Feature:Point out not only a characteristic or capability that your offering has, but also point out what other products lack. For example, point out the premium materials contained in the construct of your faucet vs. those of the BBS faucets.

Convenience: Show them your product is easier to purchase and support than the competitor’s product.

Quality:Supply references as to how your product is of higher quality (last longer, more reliable, etc.) than your competitor’s offering.

Integration:Explain why your product will work better with products that the client has purchased in the past.

Commitment:Again, supply references and explain why you’re personally more committed to the customer relationship than the competition.

This list is only a start. Identifying more differentiators and articulating them will further your cause and help you defend the higher price to your favor.

Come to a consensus

Selling solutions to problems is what we do. Some do it better than others because they come to an agreement with their potential clients that the benefits offered by their products outweigh those supplied by their competitors. Think about it, not only does a plumbing or heating contractor supply the labor and skills needed to install that product, but they will warranty the installation for X amount of time. The BBS may provide installation, but only when it’s convenient for them and is in support of their overall retail profit goal. As soon as it becomes less profitable, they pull the plug at will. Ever heard of a plumber or HVAC contractor doing this? No. We simply, and begrudgingly at times, dig in for the sale because it is what we do. And good luck to the customer seeking help after the sale from the same BBS they purchased from. That too is your place to shine.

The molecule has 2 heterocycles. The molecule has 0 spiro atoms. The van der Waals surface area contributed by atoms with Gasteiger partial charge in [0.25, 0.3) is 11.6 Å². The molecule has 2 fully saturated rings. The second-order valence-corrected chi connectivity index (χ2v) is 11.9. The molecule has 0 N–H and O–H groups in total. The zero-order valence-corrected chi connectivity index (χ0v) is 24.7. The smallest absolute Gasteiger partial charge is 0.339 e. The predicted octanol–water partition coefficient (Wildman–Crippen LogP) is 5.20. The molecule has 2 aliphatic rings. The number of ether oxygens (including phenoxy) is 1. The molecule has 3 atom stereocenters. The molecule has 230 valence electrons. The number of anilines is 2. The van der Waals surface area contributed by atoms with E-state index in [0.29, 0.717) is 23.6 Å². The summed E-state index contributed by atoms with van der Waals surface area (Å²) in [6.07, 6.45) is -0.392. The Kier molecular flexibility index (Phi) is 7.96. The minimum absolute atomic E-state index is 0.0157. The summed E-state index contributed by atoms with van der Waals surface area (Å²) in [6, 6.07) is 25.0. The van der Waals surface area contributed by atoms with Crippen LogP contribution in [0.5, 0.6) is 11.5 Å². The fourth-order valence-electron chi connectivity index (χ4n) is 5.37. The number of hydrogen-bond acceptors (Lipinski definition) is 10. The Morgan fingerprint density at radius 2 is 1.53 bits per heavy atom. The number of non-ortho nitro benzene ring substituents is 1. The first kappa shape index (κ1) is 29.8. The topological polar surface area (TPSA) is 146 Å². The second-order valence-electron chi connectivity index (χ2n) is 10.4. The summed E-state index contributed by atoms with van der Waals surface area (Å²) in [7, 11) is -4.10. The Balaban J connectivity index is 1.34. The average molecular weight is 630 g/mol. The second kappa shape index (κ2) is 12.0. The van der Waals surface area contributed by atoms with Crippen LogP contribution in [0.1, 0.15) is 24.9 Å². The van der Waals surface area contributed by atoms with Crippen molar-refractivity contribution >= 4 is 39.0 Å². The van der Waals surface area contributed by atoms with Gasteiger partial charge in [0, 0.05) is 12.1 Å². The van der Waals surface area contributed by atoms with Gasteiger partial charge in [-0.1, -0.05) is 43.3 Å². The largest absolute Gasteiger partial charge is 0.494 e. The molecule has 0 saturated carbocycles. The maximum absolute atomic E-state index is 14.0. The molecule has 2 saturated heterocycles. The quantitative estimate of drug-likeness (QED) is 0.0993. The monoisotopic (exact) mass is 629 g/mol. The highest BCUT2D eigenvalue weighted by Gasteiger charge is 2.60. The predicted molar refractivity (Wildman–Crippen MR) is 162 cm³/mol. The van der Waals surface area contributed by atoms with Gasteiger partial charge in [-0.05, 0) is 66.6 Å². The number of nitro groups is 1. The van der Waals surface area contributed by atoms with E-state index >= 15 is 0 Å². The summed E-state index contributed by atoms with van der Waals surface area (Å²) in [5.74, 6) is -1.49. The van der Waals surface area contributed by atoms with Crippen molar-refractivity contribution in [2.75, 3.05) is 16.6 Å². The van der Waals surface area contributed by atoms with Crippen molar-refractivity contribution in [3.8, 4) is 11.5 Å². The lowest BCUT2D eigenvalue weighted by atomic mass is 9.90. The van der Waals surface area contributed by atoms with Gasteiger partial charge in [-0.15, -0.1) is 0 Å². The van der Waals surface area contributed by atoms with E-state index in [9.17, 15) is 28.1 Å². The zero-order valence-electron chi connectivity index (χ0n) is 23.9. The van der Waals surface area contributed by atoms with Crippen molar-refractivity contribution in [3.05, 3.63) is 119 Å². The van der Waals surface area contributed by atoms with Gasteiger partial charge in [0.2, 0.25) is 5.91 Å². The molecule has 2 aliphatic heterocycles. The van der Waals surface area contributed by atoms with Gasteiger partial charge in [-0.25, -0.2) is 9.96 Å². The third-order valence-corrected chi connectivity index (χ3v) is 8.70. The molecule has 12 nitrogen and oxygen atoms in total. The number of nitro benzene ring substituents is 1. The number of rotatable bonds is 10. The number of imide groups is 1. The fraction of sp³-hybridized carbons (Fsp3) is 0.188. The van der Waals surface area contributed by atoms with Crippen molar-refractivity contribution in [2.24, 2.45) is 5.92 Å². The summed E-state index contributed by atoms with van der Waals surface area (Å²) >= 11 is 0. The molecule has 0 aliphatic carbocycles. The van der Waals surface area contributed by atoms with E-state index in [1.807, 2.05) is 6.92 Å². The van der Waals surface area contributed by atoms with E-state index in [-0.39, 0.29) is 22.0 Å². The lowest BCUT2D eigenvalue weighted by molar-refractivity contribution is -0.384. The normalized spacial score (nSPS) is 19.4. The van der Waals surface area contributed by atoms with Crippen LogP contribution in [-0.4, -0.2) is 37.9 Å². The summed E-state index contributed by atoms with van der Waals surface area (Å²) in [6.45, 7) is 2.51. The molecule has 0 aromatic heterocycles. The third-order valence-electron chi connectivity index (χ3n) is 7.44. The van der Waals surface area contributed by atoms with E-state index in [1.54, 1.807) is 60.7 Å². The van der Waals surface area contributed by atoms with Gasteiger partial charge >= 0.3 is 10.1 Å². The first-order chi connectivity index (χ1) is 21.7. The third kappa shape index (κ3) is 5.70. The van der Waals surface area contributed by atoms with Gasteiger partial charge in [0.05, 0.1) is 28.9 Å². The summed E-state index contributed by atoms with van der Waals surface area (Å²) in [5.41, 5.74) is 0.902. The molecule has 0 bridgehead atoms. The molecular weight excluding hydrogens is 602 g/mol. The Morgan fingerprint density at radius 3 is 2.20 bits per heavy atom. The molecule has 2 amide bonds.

The bottom line is this: competing against the huge retail giants on price alone is a futile task. The amount of time spent already deciding where to buy our materials and how much to mark them up is a losing battle. Imagine Any Guy Plumbing trying to figure his markup on a toilet to remain price competitive with the BBS that buys boxcars full of toilets every month. Then consider the time, on and off the job, devoted to the process as a whole. It’s an unbearable burden with little to no reward. Last time I checked none of us started in business as a warm-up for bigger and better things to come. As I see it we get one chance at convincing our customers why it is us they should spend their hard earned money on. Put the differences on the table and show them why we are the better investment.

Side note: I chose the name of my monthly column, here on the pages of CONTRACTOR, to be Modern Contractor. I will never forget those that came before me and the great men and women I have learned so much from. Like them, I am trying to make it for myself and my family in a time where it almost seems as though everything changes by the day. I like to include humor in my writing when the subject matter allows. Most of all I tend to find a great deal of interest in subjects like social networking and self-marketing. In the coming months I’d like to tell of my experiences in these areas. Thank you for your time and thanks to CONTRACTOR for having me as a monthly columnist!

Eric Aune started Aune Plumbing LLC, in 2004, and to carry on the tradition of family members before him, he has specialized in residential and small commercial hydronic heating systems and service. He is a graduate of Dunwoody College of Technology and Plumbers Local 15, Minneapolis Apprenticeship Training Program, and is currently a United Association Instructor and teaches for the Plumbers Local 15 JATC. Aune is also founding partner and vice president of mechanical-hub.com. Contact him at: [email protected].